Fort Bowie commemorates the bitter conflict between Chiricahua Apaches and the U.S. military – a lasting monument to the bravery and endurance of U.S. soldiers in paving the way for settlement and the taming of the western frontier. It provides insight into a “clash of cultures,” a young nation in pursuit of “manifest destiny,” and the hunter/gatherer society fighting to preserve its existence. For more than 30 years Fort Bowie and Apache Pass were the focal point of military operations eventually culminating in the surrender of Geronimo in 1886 and the banishment of the Chiricahuas to Florida and Alabama. It was the site of the Bascom Affair, a wagon train massacre, and the battle of Apache Pass, where a large force of Chiricahua Apaches under Mangus Colorados and Cochise fought the California Volunteers.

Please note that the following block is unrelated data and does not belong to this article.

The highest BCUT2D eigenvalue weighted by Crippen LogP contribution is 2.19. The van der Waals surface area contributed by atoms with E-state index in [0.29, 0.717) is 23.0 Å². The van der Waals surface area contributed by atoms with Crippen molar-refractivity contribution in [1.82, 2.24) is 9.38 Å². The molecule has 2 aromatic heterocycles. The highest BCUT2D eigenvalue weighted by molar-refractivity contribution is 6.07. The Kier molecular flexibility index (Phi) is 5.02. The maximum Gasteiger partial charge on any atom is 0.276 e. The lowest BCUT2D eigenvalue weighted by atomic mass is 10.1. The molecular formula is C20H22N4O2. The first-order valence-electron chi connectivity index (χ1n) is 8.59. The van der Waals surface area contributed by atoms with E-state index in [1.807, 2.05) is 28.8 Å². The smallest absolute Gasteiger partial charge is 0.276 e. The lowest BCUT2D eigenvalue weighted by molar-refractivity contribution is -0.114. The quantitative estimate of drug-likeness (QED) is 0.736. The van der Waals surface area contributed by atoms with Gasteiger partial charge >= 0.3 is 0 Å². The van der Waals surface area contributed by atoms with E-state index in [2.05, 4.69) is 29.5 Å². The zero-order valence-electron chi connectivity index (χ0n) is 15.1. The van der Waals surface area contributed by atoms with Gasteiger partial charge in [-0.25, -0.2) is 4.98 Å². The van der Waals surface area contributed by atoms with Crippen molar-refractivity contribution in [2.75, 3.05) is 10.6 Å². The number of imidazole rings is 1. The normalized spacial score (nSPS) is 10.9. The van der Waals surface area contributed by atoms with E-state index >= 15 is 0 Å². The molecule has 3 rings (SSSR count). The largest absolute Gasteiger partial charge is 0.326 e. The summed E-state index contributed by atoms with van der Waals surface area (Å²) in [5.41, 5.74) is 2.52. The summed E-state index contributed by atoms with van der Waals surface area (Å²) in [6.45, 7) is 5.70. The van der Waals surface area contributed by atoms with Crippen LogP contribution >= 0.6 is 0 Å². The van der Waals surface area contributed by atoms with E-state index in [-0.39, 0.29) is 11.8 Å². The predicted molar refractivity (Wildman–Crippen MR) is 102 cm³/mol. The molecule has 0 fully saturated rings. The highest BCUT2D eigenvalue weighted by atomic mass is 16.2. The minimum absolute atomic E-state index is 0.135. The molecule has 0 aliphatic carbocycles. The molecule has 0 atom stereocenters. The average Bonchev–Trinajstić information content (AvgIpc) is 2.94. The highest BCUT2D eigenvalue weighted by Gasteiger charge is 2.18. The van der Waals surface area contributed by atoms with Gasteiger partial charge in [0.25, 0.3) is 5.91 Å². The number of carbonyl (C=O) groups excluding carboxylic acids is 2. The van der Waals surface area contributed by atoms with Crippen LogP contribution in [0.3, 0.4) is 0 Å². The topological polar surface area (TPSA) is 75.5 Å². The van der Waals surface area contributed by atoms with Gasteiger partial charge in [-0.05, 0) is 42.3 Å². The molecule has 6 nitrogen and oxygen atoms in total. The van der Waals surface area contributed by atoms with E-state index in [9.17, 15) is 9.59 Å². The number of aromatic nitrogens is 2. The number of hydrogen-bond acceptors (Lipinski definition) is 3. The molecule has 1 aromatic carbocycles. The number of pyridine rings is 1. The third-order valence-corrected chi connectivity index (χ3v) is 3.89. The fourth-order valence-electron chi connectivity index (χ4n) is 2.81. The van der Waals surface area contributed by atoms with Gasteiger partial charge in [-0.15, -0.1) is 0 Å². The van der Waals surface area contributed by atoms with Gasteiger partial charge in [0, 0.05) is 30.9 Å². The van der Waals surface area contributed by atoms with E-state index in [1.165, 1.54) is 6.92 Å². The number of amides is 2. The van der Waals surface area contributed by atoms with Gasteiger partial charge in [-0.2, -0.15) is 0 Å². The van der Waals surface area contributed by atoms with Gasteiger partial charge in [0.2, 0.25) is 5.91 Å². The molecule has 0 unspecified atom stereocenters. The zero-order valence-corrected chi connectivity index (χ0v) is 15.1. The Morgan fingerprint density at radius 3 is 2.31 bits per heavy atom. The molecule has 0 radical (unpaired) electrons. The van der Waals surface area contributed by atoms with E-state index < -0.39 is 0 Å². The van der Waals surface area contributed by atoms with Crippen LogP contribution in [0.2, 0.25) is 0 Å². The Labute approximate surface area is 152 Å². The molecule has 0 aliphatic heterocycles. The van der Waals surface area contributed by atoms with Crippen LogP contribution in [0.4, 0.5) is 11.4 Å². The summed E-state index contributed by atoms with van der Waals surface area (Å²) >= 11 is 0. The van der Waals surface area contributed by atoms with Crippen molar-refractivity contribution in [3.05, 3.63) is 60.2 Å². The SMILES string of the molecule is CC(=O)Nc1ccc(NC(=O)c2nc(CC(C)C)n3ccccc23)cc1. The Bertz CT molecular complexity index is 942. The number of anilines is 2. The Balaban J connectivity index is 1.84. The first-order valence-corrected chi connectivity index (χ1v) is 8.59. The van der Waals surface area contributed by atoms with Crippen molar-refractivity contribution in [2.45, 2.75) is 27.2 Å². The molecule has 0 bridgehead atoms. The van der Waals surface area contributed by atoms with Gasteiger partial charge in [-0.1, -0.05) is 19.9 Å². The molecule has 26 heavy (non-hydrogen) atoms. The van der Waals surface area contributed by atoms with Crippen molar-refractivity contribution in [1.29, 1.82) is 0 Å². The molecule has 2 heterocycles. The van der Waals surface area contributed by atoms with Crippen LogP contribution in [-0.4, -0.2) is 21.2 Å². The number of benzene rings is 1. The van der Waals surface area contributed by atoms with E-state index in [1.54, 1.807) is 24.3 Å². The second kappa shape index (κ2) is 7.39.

Coronado National Memorial
This memorial commemorates and provides interpretation for Francisco V’uez de Coronado’s expedition and the resulting cultural influences of 16th century Spanish colonial exploration in the Americas. The Memorial preserves and interprets the natural and human history of the area for the benefit and enjoyment of present and future generations.
Located in Bisbee, AZ, is the historic Queen Mine. Visitors can take a tour of the Queen Mine and learn this mine’s interesting history. This was one of the greatest copper camps in the world. For almost 100 non-stop years, until 1975, the Queen Mine was in production. Today’s Queen Mine Tour takes visitors deep into the old workings of the famous Queen Mine where great tonnages of extremely rich copper ore was mined in the early days, catching the attention of the mining industry around the world as one of the greatest treasure troves of copper ever discovered. Taking the Queen Mine Tour is to step back in time. (See http://www.queenminetour.com for more information)